Consumers typically obsess on the premiums when evaluating health insurance choices offered by their employers or private insurers and are highly sensitive to any changes in the rates. As another Obamacare enrollment season rolls around, some analysts are estimating that premiums could rise between 10 percent and 24 percent in 2017 on average.
But a new study by the Kaiser Family Foundation and Health Research and Educational Trust concludes that consumers would be wiser to focus on the deductibles and other out-of-pocket costs associated with their plans – especially the 150 million Americans who obtain their health care insurance through their employers.
Despite concerns about rising premium costs, annual family and individual premiums for employer-sponsored health insurance rose an average of three percent this year to $18,142, a modest increase reflecting slow growth more broadly in workers’ wages and inflation. On average, workers are contributing $5,277 annually toward their family’s premiums.
At the same time, however, deductibles that rarely get much attention rose significantly – substantially adding to a family’s overall annual health care bill. For the first time, roughly half of all workers who received coverage through their employers were hit with a deductible of at least $1,000 a year for individual coverage, according to the report.
By contrast, just one in ten workers were obliged to pay a deductible of at least $1,000 in 2006, according to the report. In companies with fewer than 200 employees, the average deductible for an individual with employer-provided coverage was $2,069.
While the Affordable Care Act imposes a cap on out of pocket costs to the roughly 20 million Americans who purchase their coverage through the government-subsidized insurance exchanges, there is no similar restriction on insurance offered by companies to their employees.
According to the report released Wednesday, employers have been able to keep premiums relatively low by promoting insurance policies with high deductibles and other out-of- pocket costs.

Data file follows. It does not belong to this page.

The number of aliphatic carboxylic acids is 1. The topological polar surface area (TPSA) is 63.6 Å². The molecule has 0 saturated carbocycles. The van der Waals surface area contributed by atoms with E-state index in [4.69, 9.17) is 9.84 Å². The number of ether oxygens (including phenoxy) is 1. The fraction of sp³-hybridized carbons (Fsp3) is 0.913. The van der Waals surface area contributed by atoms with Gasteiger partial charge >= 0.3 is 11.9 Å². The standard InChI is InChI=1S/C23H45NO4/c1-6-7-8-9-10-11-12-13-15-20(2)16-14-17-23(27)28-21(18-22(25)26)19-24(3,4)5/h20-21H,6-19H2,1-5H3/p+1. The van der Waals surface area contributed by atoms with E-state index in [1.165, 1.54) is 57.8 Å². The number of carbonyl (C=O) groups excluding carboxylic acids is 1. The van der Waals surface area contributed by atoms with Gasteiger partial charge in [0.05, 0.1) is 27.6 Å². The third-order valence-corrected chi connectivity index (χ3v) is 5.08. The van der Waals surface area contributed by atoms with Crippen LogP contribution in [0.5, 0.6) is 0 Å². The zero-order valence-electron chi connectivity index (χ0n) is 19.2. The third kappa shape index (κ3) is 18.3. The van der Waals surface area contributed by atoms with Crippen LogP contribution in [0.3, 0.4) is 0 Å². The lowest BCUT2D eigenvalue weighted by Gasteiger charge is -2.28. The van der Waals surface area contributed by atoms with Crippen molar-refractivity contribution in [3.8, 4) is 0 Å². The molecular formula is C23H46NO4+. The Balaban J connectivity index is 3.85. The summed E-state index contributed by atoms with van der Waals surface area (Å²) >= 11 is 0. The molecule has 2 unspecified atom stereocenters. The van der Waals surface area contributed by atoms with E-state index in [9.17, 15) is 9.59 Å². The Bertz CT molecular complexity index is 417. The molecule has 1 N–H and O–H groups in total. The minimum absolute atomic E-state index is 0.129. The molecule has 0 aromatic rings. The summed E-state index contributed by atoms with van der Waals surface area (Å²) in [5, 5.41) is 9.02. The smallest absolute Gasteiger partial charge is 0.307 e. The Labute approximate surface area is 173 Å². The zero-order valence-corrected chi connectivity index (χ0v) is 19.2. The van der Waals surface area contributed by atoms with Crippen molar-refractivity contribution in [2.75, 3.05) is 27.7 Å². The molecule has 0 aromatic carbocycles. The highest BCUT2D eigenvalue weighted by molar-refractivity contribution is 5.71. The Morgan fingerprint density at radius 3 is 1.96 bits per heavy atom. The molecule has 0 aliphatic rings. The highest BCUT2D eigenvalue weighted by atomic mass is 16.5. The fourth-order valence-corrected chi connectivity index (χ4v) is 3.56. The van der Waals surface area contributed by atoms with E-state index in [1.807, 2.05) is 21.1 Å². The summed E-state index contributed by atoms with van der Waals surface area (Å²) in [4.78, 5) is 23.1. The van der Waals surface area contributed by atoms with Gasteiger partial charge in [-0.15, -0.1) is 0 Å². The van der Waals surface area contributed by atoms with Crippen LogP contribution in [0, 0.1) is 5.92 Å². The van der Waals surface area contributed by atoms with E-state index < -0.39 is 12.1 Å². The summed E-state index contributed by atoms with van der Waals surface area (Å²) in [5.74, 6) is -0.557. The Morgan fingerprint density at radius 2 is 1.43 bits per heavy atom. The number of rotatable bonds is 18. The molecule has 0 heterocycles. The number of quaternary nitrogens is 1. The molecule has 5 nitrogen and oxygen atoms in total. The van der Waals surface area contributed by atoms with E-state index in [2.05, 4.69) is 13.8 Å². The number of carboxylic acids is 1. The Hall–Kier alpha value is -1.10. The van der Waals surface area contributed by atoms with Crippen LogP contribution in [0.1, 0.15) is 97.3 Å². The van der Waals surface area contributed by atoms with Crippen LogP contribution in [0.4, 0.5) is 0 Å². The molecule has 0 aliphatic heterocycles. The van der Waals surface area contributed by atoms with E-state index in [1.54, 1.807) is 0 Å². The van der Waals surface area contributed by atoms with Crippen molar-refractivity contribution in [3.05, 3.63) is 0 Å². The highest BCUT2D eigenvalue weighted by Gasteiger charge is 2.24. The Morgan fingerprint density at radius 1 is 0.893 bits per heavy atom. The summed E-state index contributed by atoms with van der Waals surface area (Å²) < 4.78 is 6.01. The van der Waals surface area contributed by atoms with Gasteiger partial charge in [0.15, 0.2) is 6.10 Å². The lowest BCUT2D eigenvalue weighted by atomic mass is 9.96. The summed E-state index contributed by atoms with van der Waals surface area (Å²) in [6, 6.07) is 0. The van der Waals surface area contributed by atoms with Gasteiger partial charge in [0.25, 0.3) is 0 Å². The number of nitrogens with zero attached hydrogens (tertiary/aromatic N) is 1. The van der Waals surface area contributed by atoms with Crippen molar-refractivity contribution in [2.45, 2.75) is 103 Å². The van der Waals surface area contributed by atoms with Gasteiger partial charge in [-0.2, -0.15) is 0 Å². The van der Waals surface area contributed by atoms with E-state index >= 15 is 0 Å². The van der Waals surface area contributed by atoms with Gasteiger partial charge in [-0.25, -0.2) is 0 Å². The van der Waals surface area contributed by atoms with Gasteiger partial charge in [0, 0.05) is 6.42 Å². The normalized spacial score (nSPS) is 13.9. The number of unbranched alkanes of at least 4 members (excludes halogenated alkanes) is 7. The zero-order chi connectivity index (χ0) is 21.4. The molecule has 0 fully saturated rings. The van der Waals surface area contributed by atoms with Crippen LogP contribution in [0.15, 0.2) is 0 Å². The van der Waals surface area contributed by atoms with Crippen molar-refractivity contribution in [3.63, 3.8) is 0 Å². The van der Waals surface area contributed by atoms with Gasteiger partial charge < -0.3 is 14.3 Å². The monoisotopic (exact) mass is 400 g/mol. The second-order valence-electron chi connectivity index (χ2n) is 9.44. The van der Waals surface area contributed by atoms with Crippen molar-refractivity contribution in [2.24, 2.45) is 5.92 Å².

“We’re seeing premiums rising at historically slow rates, which helps workers and employers alike, but it’s made possible in part by the rapid rise in the deductibles workers must pay,” Kaiser Family Foundation President and CEO Drew Altman said in a statement. “I think it’s the biggest change in health care in America that we are not really debating.”
Many employers and health care experts defend the use of deductibles and co-pays in the overall health insurance mix as a matter of equity and as a way of forcing people to think more carefully about health care costs as a way to reduce unnecessary medical expenditures. With consumers highly sensitive to changes in premiums, employers are finding it easier to shift the cost to employees through higher deductibles.
“Clearly what they’re really finding here is that employers are shifting more towards plans where in order to keep the premiums from rising at a level that would cause real problems with their workforces, they are moving towards higher cost sharing,” said Joseph Antos, a health care expert with the American Enterprise Institute. “If you can’t control costs any other way, then increasing cost-sharing, including deductibles, makes sense.”
However, many consumers who have been clobbered with high out of pocket costs for health care and prescription drugs complain that employers and insurers are unfairly saddling them with excessive costs that sometimes discourage them and other family members from getting necessary medical attention.
Erin Trish, a University of Southern California health policy adviser, told Modern Healthcare that “We’ve seen the trend over the last decade of increasing the out-of-pocket burden on insured people.” She said this change was taking place in the employer-provided market even before the advent of Obamacare.
That trend can be explained in part by an increase in the number of people moving into high-deductible plans that are compatible with Health Savings Accounts (HSAs) or tied to Health Reimbursement Arrangements (HRAs), according to the KFF survey of employers. These plans tend to have lower average premiums than other types of plans and offer a number of income tax write-off advantages. Trish noted that many of these high-deductible employer plans often benefit wealthy people over middle and lower income Americans.
“There’s evidence that high-income people are holding these health savings accounts and are benefiting from this tax shelter,” she told Modern Healthcare.
This year, 29 percent of all workers were in such plans, up from 20 percent in 2014. At the same time, the share of people enrolled in Preferred Provider Organization (PP) plans, which have higher than average premiums, declined from 58 percent in 2014 to 48 percent in 2016. These shifts “effectively reduced the average premium increase by half a percentage point in each of the past two years,” according to the report.
The 18th annual Kaiser/HRET survey of more than 1,900 small and large employers provides a detailed look at the status and trends in employer-sponsored health insurance, costs, and coverage.